Future-proof your super

Is your superannuation account protected against another GFC?
 
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01 .Lessons of history

Protect your super

Did your superannuation go along for the ride when the S&P ASX 200 fell 40% between March 2008 and 2009? There has been some recovery, but super accounts are still well down from the pre-GFC highs of 2007. 

Now, with the Euro zone and US economy both looking shaky, what's left of your super nest egg may once again be out on a limb. 

In this report you'll find information on:

We also interviewed superannuation expert Jeremy Cooper and you'll find his insights here as well.

For more information about Superannuation, see Investing.

Retirees at risk

The times are especially dangerous for people who have recently retired or are about to, according to Jeremy Cooper. CHOICE recently sat down with Cooper, who headed up the 2009-2010 study on behalf of government that became known as the Cooper Review, to talk about what he calls a “fundamental flaw” in the super system.

The problem isn’t hard to identify. Instead of reducing risk during the crucial period five years before and after retirement – which Cooper calls the “retirement risk zone” -  most super accounts remain overly exposed to fickle share markets.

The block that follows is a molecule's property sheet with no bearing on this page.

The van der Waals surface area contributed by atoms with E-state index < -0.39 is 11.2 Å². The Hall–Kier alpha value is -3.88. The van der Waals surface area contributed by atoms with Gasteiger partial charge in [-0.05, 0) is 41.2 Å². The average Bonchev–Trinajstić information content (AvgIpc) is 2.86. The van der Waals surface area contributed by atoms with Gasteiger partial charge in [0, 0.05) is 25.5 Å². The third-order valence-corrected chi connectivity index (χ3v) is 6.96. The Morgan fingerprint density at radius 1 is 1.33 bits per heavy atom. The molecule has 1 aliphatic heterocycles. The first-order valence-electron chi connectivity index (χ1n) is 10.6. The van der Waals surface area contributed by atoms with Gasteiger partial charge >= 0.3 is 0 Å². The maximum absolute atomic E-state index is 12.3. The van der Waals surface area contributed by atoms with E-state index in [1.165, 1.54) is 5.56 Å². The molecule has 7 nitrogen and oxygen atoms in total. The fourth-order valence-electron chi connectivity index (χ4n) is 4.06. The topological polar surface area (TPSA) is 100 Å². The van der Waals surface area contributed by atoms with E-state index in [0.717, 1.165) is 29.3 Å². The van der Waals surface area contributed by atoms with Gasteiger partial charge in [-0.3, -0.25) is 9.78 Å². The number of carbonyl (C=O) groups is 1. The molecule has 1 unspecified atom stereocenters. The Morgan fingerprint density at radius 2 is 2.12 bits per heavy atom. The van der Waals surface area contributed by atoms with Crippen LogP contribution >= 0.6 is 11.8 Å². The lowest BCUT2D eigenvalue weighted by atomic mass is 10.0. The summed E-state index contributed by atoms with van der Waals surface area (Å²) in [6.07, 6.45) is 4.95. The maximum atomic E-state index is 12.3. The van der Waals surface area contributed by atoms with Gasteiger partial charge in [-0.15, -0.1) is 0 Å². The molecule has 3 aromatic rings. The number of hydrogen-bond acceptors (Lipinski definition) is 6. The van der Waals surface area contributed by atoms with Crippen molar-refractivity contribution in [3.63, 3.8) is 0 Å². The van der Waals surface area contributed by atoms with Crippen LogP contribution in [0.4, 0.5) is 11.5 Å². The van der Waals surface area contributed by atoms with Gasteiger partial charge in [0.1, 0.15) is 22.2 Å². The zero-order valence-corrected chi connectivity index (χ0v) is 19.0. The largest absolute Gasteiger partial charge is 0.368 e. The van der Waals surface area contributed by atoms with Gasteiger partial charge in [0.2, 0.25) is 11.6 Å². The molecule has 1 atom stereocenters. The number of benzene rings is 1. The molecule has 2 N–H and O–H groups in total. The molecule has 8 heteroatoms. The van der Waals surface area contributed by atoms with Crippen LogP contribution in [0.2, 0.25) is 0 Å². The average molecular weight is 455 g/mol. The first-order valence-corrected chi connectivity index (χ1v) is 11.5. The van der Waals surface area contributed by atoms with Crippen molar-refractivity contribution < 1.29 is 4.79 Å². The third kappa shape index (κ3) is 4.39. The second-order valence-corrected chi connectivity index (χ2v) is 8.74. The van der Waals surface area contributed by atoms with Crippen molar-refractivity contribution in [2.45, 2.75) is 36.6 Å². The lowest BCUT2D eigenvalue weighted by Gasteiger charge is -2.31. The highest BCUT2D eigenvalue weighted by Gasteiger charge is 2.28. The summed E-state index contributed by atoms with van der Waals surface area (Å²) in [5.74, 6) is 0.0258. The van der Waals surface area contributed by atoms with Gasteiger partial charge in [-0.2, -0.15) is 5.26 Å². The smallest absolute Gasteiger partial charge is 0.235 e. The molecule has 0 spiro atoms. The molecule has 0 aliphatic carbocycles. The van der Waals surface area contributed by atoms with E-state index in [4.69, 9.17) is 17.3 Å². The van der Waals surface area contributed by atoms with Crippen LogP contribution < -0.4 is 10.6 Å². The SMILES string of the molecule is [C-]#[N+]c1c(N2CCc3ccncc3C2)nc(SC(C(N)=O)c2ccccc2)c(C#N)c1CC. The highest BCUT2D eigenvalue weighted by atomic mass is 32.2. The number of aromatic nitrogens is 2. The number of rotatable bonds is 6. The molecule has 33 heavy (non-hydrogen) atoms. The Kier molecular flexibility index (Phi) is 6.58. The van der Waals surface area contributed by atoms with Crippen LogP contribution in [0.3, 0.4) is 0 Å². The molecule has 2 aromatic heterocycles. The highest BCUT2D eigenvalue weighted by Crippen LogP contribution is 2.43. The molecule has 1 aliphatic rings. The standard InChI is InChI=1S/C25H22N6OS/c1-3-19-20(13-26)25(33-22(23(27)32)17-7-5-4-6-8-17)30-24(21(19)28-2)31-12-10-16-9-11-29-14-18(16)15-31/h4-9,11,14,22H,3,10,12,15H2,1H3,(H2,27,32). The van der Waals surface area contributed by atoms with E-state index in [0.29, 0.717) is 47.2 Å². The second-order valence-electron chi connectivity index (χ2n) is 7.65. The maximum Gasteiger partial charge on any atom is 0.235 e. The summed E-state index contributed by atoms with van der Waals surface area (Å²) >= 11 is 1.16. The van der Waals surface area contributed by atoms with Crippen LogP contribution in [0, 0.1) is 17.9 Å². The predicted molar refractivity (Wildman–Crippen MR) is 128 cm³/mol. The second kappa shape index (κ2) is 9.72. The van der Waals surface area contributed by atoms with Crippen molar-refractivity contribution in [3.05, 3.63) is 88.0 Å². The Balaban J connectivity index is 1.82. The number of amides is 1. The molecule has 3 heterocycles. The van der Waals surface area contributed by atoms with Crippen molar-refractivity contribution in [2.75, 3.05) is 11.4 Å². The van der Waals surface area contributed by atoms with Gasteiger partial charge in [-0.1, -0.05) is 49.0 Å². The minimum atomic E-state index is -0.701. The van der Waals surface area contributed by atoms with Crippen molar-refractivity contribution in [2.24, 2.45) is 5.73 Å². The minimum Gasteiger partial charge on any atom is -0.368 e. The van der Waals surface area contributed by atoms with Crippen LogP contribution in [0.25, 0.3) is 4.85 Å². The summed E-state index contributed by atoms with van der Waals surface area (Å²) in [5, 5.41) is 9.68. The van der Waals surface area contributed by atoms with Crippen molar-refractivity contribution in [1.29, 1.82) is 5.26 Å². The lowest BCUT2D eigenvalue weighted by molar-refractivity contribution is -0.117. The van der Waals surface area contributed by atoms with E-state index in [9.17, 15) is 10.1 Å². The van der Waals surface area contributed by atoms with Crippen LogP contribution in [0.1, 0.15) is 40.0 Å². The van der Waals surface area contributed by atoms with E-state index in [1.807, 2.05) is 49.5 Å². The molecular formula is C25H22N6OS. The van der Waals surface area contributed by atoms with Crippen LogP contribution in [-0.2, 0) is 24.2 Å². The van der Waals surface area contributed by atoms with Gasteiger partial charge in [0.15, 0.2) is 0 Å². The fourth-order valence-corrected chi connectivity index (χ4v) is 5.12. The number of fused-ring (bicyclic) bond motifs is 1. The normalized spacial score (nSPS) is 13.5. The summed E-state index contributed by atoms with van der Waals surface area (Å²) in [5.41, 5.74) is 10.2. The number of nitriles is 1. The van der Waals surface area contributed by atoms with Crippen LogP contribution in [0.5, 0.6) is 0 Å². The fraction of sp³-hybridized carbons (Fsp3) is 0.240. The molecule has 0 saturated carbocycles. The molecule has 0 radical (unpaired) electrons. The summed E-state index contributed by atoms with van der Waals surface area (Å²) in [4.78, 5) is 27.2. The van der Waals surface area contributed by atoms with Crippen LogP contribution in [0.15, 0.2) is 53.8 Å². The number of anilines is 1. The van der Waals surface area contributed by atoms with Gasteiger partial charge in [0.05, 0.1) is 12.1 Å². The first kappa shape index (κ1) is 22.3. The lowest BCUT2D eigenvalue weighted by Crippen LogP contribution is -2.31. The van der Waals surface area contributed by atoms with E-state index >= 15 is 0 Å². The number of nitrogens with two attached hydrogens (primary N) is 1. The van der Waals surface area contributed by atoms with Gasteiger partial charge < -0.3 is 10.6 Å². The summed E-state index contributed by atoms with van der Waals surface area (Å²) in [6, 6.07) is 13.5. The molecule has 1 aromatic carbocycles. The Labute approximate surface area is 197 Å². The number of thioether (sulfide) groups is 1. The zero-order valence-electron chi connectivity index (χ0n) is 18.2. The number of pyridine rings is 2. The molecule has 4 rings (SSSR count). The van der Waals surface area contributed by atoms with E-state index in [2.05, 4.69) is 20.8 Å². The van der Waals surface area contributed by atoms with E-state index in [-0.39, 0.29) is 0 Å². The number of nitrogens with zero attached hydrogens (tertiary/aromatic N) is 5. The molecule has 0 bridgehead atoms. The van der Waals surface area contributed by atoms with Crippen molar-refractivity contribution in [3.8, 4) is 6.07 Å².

“If we go over a cliff like we did during the GFC, there’s nothing much people can do,” he says.CH0212_Superannuation-diagram_WEB

The portfolio imbalance across the retirement risk zone – when the investment strategy should be defensive rather than accumulative – is “a piece of unfinished business” that has yet to be addressed by the super industry. 

Cooper argues that having close to 70% of your assets tied to share market movements when you’re looking to retire makes older Australians uniquely vulnerable to financial calamity.

Shaky track record

The super system has not served Australians well lately. According to numbers released in July last year by the Organisation for Economic Co-operation and Development (OECD), Australian super funds were the third-worst performing retirement funds among the more than 30 member countries from 2008 to 2010 – only Portugal and Estonia did worse. 

Global consulting firm Towers Watson also pointed out in July last year that very few Australian super funds significantly reduce exposure to the share markets while shifting from accumulation to the drawdown/pension phase, with the average proportion invested in equities dropping from about 74% to 67%. And it turns out our super funds have the highest exposure to share markets among all OECD countries.

To be fair, keeping accounts in accumulation mode right up to retirement has seemed like a good idea given the overall gains in the markets from the early 1980s up until the arrival of the GFC in late 2007. But Cooper says the thinking has not kept pace with the shifting realities of global economics.